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Oct 17, 2009

Louisiana... I hate you. GROW UP!

Interracial relationships are more common now than in, say, 1950, but the pressure on today's mixed couple is still very real.

The miscegenation of our society may seem to be growing at a steady rate based on how often we’ve been talking about race lately. But let’s not kid ourselves. Interracial relationships represent approximately seven percent of couples in the country, which is incredible progress considering they represented just .07 percent in 1960. But for our ever-diversifying nation, these are alarmingly low figures. For the most part, everyone is still sticking to their “own kind.” Is this intentional segregation or just cultural tradition? Could be both. But one thing remains certain: Every interracial couple entering into a serious relationship knows what struggles lie ahead. Maybe that 93 percent would just rather avoid them.

It was only 40 years ago—on June 12, 1967—that the U.S. Supreme Court knocked down a Virginia statute barring whites from marrying non-whites. The Loving v. Virginia ruling also overturned similar bans in 15 other states. This was the same year that Hollywood released “Guess Who’s Coming to Dinner?”, a comedy based on a white couple’s inability to accept their daughter’s black fiancĂ©. The film was considered both groundbreaking and controversial.

Even after all this I could not believe what I heard about an interracial couple from Louisiana.

Go to Louisiana and you’ll find jazz, Creole culture, crawfish and all sorts of good stuff.  But you won’t find much interracial love, at least not while justice of the peace Keith Bardwell is on the job. He’s refusing to issue marriage licenses to interracial couples out of concern for their future children.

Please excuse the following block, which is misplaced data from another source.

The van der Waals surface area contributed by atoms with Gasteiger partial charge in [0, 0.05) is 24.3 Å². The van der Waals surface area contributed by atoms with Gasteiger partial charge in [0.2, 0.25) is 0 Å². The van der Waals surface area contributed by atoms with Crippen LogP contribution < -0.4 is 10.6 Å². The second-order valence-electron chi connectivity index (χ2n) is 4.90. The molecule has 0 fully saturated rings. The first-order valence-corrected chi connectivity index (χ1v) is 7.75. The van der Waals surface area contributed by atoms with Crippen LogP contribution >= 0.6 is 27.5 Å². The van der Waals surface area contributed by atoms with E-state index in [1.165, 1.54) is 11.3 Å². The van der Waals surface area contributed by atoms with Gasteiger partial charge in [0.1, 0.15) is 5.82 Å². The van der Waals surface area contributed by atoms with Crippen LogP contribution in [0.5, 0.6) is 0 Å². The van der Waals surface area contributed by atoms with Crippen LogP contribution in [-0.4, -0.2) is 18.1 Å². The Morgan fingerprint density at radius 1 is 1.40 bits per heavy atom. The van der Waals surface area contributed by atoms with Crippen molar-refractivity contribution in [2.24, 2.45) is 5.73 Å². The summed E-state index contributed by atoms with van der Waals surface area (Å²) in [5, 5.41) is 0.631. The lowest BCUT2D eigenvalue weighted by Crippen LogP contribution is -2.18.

According to Bardwell, who is a justice of the peace in Tangipahoa Parish, interracial marriages don’t last long.

“I’m not a racist. I just don’t believe in mixing the races that way,” Bardwell told the Associated Press on Thursday. “I have piles and piles of black friends. They come to my home, I marry them, they use my bathroom. I treat them just like everyone else.”

Bardwell also said that it’s his policy to not marry mixed race couples, and always pre-screens.  After conducting his own independent research, he claims he’s discovered that black society doesn’t accept mixed race offspring. He also feels that white society doesn’t accept the offspring. CLICK HERE FOR SOURCE



  1. Tangipahoa Parish has another claim to fame: It was the filming location for In the Heat of the Night, the TV show about race and the law.


  2. being in an interracial relationship myself, and having my older sister being of mixed race, i think this guy who don't marry interracial couples is undoubtedly racist. I'm sorry, it might be just because my family is multicultural, though I doubt it, but I see no difference within the races, nor in that matter in sexual orientation. I've got a chinese aunt, an African (Botswannan) boyfriend, a lesbian cousin, my sister is part Jamaican and myself/siblings/parents are of Metis-French origines. We all accept one another and haven't had that much problems unless we go to the city, only there do we find some a$$h0les, but the good outweight the few pricks we come across. Most of my friends are Jamaican or Botswannan, some are Irish or English and nobody has issues with anyone. I think this guy is tripping and needs to move with the times...